Study Identifies Risk Factors for 30-day Readmission in Older Hip Fracture Patients
And unfortunately, many factors associated with readmission and increased length of stay are outside the healthcare provider’s control.
Philipp Leucht, MD, and Mark Gage, MD
Basques BA, Bohl DD, Golinvaux NS, Leslie MP, Baumgaertner MR, Grauer JN. Postoperative length of stay and 30-day readmission after geriatric hip fracture: an analysis of 8434 patients. J Orthop Trauma. 2015 Mar;29(3):e115-20.
A 10% readmission rate within the first 30 days was reported in a study of a national database of older hip fracture surgery patients. Three modifiable risk factors for readmission were identified:
- Preoperative time to surgery
- Anesthesia type
- Implant selection
This study utilized the American College of Surgeons’ National Surgical Quality Improvement Program database, which includes data from more than 370 participating hospitals throughout the US. Using postoperative ICD-9 codes for hip fracture fixation, the study authors identified 8,434 patients, ages 70 years or older, who were admitted with a hip fracture over a 2-year period (2011-2012). This included codes for fracture fixation, hemiarthroplasty (HA), and total hip arthroplasty (THA). Demographic data, medical comorbidities, functional status, and anesthesia type were included in the database analysis.
The study population had an average age of 83.8 years and an average BMI of 24.3. Fifty-five percent of the patients underwent surgery for a femoral neck fracture type; half of the cohort underwent either HA or THA. The majority of the remaining cohort was comprised of intertrochanteric fractures, with one-third treated with plate/screw fixation and two-thirds with an intramedullary implant. The average postoperative length of stay (LOS) was 5.6 days.
Increased LOS was associated with the following factors:
- Male gender
- American Society of Anesthesiologists (ASA) class 3 and 4
- 2- or 3-day delay from admission to surgery
- Non-general anesthesia
- Procedure type – hemiarthroplasty, intramedullary implants, and plate/screw fixation were associated with increased LOS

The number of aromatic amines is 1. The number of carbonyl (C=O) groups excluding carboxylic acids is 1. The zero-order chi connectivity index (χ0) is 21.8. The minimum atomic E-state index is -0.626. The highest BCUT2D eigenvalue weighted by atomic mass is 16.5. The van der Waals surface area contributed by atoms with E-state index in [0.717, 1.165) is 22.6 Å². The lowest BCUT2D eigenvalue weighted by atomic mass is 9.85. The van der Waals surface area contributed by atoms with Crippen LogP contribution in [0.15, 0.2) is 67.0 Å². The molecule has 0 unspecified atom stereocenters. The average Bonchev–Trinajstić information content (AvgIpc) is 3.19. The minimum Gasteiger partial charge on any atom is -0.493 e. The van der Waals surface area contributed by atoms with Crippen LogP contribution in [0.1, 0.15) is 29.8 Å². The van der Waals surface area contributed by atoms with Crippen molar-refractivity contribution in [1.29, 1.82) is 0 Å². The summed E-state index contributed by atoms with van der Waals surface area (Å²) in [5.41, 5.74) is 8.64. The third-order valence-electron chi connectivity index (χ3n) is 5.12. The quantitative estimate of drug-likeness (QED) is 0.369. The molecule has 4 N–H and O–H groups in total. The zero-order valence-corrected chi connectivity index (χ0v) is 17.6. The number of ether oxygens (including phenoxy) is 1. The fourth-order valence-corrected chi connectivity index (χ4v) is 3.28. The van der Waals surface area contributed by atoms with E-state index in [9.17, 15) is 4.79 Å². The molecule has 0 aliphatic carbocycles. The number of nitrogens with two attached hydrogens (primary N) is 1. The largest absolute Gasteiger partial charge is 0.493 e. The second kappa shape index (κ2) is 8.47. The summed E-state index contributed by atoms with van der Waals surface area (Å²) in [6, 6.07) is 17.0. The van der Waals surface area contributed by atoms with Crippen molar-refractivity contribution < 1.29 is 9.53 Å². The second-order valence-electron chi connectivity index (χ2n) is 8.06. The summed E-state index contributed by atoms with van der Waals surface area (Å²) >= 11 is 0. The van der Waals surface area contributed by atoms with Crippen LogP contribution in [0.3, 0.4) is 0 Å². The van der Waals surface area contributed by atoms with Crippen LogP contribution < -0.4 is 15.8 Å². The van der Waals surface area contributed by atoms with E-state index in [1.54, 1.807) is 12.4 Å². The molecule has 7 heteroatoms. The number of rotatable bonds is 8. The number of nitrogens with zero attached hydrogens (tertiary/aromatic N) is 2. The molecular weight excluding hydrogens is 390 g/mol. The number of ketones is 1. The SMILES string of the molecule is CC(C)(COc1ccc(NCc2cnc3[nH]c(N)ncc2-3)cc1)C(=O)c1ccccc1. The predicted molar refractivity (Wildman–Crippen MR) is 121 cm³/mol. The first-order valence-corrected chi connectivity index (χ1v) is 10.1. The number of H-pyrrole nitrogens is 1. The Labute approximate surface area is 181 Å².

In a subgroup analysis of intertrochanteric hip fractures, plate and screw fixation led to increased LOS when compared with intramedullary implants.
Readmission rates were increased in patients who were male, had an elevated ASA class, had a BMI >35, had a history of pulmonary disease or hypertension, and had partial or fully dependent functional status.
Postoperative LOS and readmission after hip fracture repair are important measures of outcomes for patients and providers.
The most clinically significant and modifiable risk factor associated with increased LOS is time from admission to surgery, which, in this study, had the greatest association with increased postoperative LOS. It is well established in the literature that a delay to surgery in this patient population is associated with increased complications and LOS. While there are some inherent confounding variables with these patients that place them at higher risk, a delay in operating room availability is a major factor that can be addressed by the surgeon.
Contrary to the conclusions of previous literature, non-general anesthesia was associated with an increase in LOS after surgery. According to the article, this may be related to an increased rate of urinary retention. Further research is warranted before any legitimate recommendations can be drawn regarding the optimal anesthesia technique for these patients.
With regard to LOS and its association with implants used, it is difficult to reach any clinically relevant conclusions. The database utilized does not classify based on fracture type, which makes patient and fracture severity stratification difficult.
Additionally, hemiarthroplasty was identified as a risk factor for increased LOS, which is certainly expected given the high-risk comorbidities typically associated with this population and is unlikely to be related to the surgery itself.
Going forward, outcomes for hip fractures will influence reimbursement for the hospital and the surgeon. Identifying risk factors that affect LOS and readmission rates is critical for optimizing results. Although several of the risk factors identified in this study are modifiable, most are not.
This calls into question the use of readmission and LOS as benchmarks for hip fracture reimbursement, as many risk factors are outside the provider’s control.
Philipp Leucht, MD, is an Assistant Professor of Orthopaedic Surgery and Cell Biology, at NYU Langone Medical Center – Hospital for Joint Diseases, New York, New York. Mark Gage, MD, is an orthopaedic surgery resident, NYU Langone Medical Center – Hospital for Joint Diseases, New York, New York.